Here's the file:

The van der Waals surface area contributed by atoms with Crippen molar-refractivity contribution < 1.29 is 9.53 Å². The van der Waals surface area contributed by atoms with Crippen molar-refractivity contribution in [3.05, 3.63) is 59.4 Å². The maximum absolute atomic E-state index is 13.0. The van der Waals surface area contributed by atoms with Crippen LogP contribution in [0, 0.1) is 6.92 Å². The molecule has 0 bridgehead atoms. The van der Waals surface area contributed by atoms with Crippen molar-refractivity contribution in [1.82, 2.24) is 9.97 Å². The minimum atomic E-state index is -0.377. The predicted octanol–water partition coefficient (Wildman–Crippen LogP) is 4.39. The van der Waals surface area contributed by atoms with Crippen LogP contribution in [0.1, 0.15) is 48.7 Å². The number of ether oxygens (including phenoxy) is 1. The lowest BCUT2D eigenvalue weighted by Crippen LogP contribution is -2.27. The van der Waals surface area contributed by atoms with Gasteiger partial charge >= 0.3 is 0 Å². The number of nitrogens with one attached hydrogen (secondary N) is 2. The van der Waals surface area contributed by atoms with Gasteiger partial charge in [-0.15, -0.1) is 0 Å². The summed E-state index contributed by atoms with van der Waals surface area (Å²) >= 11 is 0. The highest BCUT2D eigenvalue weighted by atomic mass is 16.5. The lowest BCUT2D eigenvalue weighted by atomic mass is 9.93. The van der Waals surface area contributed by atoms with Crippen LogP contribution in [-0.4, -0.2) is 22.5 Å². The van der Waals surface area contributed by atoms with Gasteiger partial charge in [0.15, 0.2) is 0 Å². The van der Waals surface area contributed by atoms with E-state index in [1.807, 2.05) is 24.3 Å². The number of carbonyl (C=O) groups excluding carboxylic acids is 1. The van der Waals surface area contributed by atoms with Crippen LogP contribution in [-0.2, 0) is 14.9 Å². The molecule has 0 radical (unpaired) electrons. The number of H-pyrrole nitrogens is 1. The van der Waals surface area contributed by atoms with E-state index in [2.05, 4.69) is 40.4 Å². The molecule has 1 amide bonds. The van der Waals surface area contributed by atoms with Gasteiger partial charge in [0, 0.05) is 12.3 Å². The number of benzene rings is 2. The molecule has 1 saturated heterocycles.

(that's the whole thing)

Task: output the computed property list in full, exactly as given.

The van der Waals surface area contributed by atoms with Crippen molar-refractivity contribution < 1.29 is 9.53 Å². The van der Waals surface area contributed by atoms with Crippen molar-refractivity contribution in [3.05, 3.63) is 59.4 Å². The maximum absolute atomic E-state index is 13.0. The van der Waals surface area contributed by atoms with Crippen LogP contribution in [0, 0.1) is 6.92 Å². The molecule has 0 bridgehead atoms. The van der Waals surface area contributed by atoms with Crippen molar-refractivity contribution in [1.82, 2.24) is 9.97 Å². The minimum atomic E-state index is -0.377. The predicted octanol–water partition coefficient (Wildman–Crippen LogP) is 4.39. The van der Waals surface area contributed by atoms with Crippen LogP contribution in [0.1, 0.15) is 48.7 Å². The number of ether oxygens (including phenoxy) is 1. The lowest BCUT2D eigenvalue weighted by Crippen LogP contribution is -2.27. The van der Waals surface area contributed by atoms with Gasteiger partial charge >= 0.3 is 0 Å². The number of nitrogens with one attached hydrogen (secondary N) is 2. The van der Waals surface area contributed by atoms with Gasteiger partial charge in [-0.15, -0.1) is 0 Å². The summed E-state index contributed by atoms with van der Waals surface area (Å²) >= 11 is 0. The highest BCUT2D eigenvalue weighted by atomic mass is 16.5. The lowest BCUT2D eigenvalue weighted by atomic mass is 9.93. The van der Waals surface area contributed by atoms with Crippen LogP contribution in [-0.4, -0.2) is 22.5 Å². The van der Waals surface area contributed by atoms with Gasteiger partial charge in [0.15, 0.2) is 0 Å². The van der Waals surface area contributed by atoms with E-state index in [1.807, 2.05) is 24.3 Å². The number of carbonyl (C=O) groups excluding carboxylic acids is 1. The van der Waals surface area contributed by atoms with Crippen LogP contribution in [-0.2, 0) is 14.9 Å². The molecule has 0 radical (unpaired) electrons. The number of H-pyrrole nitrogens is 1. The van der Waals surface area contributed by atoms with E-state index in [2.05, 4.69) is 40.4 Å². The molecule has 1 amide bonds. The van der Waals surface area contributed by atoms with Gasteiger partial charge in [0, 0.05) is 12.3 Å². The number of benzene rings is 2. The molecule has 1 saturated heterocycles.